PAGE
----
The artwork on this note card was created by 5768 WRJ Art Calendar artist Césan d’Ornellas Levine.
Due to a deadly combination of war and drought, almost 20 million people in four countries have been facing the possibility of devastating famines in Yemen, Somalia, South Sudan and northern Nigeria. Famines are unusual, with specific metrics defining the threshold for an official famine to be declared. The last time a famine was declared was in 2011 in Somalia, an incident in which 260,000 people died. In that crisis, similarly to the one facing four the African and Middle Eastern nations today, drought led to poor harvests, which in turn drove up the costs of food. In the 2011 famine, militia violence from the terrorist group al-Shabaab prevented emergency relief from reaching the most desperate people. These stark photos illustrate the increasingly dire situation overtaking the Horn of Africa today.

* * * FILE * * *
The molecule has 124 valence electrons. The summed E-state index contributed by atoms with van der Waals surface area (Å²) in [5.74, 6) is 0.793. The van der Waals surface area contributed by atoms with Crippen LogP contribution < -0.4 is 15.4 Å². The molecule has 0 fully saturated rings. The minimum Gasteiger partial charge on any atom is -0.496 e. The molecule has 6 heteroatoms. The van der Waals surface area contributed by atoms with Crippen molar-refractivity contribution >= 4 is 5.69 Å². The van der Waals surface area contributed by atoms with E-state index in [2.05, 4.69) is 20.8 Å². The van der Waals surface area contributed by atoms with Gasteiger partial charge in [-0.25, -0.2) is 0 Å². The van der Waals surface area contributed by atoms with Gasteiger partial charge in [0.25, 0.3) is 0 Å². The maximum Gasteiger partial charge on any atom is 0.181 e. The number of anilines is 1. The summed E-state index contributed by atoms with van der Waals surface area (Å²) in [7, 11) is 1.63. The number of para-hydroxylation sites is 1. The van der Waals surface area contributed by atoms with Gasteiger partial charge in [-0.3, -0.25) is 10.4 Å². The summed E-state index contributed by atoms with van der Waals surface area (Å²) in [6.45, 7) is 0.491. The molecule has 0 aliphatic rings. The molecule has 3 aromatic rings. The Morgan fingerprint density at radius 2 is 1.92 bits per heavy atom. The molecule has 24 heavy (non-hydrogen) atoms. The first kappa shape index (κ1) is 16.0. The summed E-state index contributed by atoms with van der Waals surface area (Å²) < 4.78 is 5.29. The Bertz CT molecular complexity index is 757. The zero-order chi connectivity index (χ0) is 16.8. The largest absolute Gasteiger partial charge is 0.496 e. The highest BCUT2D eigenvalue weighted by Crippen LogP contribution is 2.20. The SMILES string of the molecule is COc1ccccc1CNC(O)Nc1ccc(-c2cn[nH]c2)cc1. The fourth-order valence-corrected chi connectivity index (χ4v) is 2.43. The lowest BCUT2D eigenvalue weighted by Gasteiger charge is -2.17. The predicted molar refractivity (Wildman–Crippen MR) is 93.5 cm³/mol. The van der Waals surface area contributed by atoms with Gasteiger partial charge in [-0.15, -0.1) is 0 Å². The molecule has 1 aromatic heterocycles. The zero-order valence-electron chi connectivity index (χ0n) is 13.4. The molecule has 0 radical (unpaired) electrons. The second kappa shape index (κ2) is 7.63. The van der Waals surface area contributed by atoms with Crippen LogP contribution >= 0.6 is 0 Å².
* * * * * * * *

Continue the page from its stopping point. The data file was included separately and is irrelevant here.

In an effort to provide emergency food assistance in these at-risk areas, advocates pushed Members of Congress to include $1 billion in emergency funding in a recent budget bill that funded the government through the remainder of Fiscal Year 2017. These efforts were successful, and this money was appropriated and signed by the President on May 5.
As Reform Jews, we are obligated to speak out in defense those whose lives are threatened by extreme poverty. In the Babylonian Talmud, we are instructed that “Whoever is able to protest against the transgressions of the entire world and does not do so is punished for the transgressions of the entire world,” (Babylonian Talmud, Shabbat 54b). In response to this call, faith voices have come to play a particularly important role in working to eliminate global poverty. In fact, for every $1 of government spending on foreign aid, faith-based organizations raise $6. And at less than 1% of the federal budget, the U.S.’s spending on foreign aid, about $60 billion a year, is a smart investment in human potential and global security.